Mbeike report on financial crime will shift global tax debate

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This press release was issued by Christian Aid today and I share it here because I share the goals:

A new African Union report showing how financial crime drains at least $50 billion a year from the continent will turbo-charge the global campaign for tax justice, Christian Aid says today.

The new report, from a high level panel led by former South African President Thabo Mbeki, says Africa loses more through crimes such as tax dodging and corruption than it gains through development aid each year.

“This is an extraordinarily important report which could shift the global debate on tax, financial transparency and corruption,” said Joseph Stead, Senior Economic Justice Adviser at Christian Aid.

“This is the first time that African countries have spoken out so strongly and in unison  about how these financial crimes are hurting their people. That is a big deal.

“From now on, it will be much harder for the OECD and other rich country groupings to argue, that tax dodging, corruption, money laundering and so on are not a top priority for African governments.

“The Mbeki report removes any excuse for not taking immediate and effective action against the multinationals draining billions from developing countries, the shell companies holding looted money and the financial secrecy which protects everyone with dirty money to hide.”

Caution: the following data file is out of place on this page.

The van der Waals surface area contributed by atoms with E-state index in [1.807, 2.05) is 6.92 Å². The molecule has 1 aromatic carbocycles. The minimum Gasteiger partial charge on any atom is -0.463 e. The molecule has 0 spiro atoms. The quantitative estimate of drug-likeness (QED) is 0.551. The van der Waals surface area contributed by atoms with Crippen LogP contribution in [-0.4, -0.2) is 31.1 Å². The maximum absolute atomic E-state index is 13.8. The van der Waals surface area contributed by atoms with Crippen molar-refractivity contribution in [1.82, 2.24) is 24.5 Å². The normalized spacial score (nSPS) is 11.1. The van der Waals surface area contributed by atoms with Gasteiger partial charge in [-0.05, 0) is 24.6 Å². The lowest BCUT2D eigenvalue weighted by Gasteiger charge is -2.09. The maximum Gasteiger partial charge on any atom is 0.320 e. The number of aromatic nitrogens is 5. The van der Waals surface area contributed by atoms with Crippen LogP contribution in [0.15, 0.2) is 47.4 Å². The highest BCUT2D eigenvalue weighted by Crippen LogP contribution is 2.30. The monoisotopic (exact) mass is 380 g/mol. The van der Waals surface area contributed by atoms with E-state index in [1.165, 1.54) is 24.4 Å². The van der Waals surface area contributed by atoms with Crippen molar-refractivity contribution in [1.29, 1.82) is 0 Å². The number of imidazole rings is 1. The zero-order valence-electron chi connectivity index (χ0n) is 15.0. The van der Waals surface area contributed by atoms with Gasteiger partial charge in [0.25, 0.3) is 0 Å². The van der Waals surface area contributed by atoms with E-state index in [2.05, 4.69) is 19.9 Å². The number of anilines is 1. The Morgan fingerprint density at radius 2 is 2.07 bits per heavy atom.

Christian Aid also welcomed the report's recommendations for actions to help stop companies and individuals robbing African countries.

“We agree that the solutions lie in reforms including public country-by-country reporting for multinationals, public registers of the real owners of companies and a new system of automatic sharing of financial information between governments,” added Mr Stead.

“This is why Christian Aid is part of a collation of UK organisations calling for a Tax Dodging Bill that would include public country-by-country reporting for UK companies.

“Rich countries are already pursuing some level of reform but very much with their own interests in mind. The particular needs of developing countries have often been an afterthought.

“The Mbeki report must act as a wake-up call, and speed the introduction of international tax and financial systems in which all countries have a say.”


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